A couple of weeks ago, I was invited to join my friends Karen and Mailah for a weekend in Cebu, the Philippines’ second largest city. Although it is sort of a big city (the population is under one million, so I don’t buy the whole “big city” title), it is also very close to beaches, and does not have the permanent haze that makes Manila look like it recently had a nuclear bomb dropped on it. Karen was working as an emcee at a conference for doctors, so we got to stay at the Shangri La on Mactan Island for free! I wouldn’t even stay at a place like the Shangri La if I were making a U.S. salary, let alone on my Philippines stipend.
The resort was beautiful, but it had an interesting feature. Because the sand on Mactan Island is black, and the resort’s executives decided they wanted their visitors to experience the famed white sand beaches of the Philippines, they imported sand from another island and plopped it down in front of the massive resort. Forget the fact that it’s not indigenous to that island. The plan to import sand angered a few environmentalists, as it rightly should have, but it doesn’t seem like anyone truly cared, since the Shangri La got its way.
But the best part was that this whole story was related to me as if it were completely normal. Only in Asia…
Here’s the infamous white sand beach.
When Karen and Mailah left for Manila Sunday, I stayed in Cebu and bought a ticket to Bohol Island. It’s one of the major islands in the Visayas, famed for its “chocolate hills.” Instead of heading to the island’s main tourist attraction, I went straight to Panglao Island. Another ABS-CBN employee had told me about Alona Beach on Panglao. She said that although it’s mainly a dive resort, it’s also incredibly beautiful and a great place to hang out for a few days. She gave me the number of a German guy, Holger Horn, who runs a dive shop, and told me to contact him when I got there — he would hook me up with acommodations or anything else I needed, she said. (Connections are a HUGE thing here.)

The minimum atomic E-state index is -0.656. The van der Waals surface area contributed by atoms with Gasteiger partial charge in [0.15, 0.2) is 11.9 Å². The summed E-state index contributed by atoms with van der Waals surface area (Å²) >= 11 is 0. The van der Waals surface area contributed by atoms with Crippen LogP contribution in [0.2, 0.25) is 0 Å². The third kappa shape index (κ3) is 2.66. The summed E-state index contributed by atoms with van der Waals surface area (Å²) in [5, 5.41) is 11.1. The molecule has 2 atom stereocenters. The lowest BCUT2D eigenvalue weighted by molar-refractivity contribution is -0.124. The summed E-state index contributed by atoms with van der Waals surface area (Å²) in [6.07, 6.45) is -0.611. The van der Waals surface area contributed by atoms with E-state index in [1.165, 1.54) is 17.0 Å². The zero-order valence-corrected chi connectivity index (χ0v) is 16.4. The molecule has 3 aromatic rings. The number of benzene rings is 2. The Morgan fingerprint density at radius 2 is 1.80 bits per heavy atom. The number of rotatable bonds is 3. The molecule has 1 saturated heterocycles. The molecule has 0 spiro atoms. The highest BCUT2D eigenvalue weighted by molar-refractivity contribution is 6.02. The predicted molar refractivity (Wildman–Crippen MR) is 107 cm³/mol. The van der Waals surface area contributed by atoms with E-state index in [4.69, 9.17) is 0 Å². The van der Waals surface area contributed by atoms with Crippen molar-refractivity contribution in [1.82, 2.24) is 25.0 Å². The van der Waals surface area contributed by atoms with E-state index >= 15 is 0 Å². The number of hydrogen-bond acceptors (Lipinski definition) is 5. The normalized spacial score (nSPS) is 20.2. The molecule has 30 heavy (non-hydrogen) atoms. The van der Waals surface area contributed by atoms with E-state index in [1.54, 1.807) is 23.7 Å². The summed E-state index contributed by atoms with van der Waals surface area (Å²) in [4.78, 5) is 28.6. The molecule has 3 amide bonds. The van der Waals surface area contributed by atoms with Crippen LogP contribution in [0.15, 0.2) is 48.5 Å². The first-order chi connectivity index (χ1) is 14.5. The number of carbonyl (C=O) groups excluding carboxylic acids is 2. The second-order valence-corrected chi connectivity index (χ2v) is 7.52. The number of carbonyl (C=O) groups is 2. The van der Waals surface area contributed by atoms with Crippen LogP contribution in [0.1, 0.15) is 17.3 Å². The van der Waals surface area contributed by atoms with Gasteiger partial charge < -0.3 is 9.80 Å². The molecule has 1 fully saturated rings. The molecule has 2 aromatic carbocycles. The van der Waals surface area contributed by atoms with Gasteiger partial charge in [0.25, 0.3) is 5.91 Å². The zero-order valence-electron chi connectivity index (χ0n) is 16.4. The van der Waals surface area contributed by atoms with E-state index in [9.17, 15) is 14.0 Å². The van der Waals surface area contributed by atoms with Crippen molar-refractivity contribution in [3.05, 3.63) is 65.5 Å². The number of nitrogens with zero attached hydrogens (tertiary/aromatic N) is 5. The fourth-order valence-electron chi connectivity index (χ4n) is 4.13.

Holger ended up being quite helpful, and told me a bit of the history of the area. Up until about two years ago, fishermen on Panglao would throw dynamite into coral reefs close to shore to “catch” fish. Obviously this did a great amount of damage to the coral and everything that lives in and around it. Holger helped turn the area into a marine sanctuary, and now there are dive shops that dot the beach. Although I’ve been told that there are beaches in the Philippines that are much more touristy, Alona had its share of foreign visitors. And rightly so. It is a magnificent place, and it boasts a real white sand beach.
I didn’t get to go snorkeling — the really good snorkeling is another boat ride away to yet another island — and I only had a day. I ended up laying around sipping mango shakes. But even on Alona you can walk out about 10 feet from the shore and see some small fish, red and black starfish and some spiky looking sea creatures.
This morning (Tuesday) I flew back to Manila from Tagbilaran on Bohol, from what is probably the least secure airport I’ve ever seen in my life. I usually am annoyed by the almost too thorough bag searches at U.S. airports — and how you practically have to take off half your clothes before going through the metal detector. But now I think it’s actually comforting to have to go through the airport security ritual, especially after seeing the Tagbilaran airport, where two security guards open your bag, poke through it a bit, and then let you board the plane. That’s it. No x-ray machines, one metal detector, and I’m sure they didn’t rip open those taped up boxes that were being loaded onto the plane with us. No wonder most airports here have shrines to the Virgin Mary where you can make your (final?) offerings.
But when I got back to Manila, I was so relaxed from my three days on the beach that even an hour and a half taxi ride to my place in terrible traffic didn’t stress me out.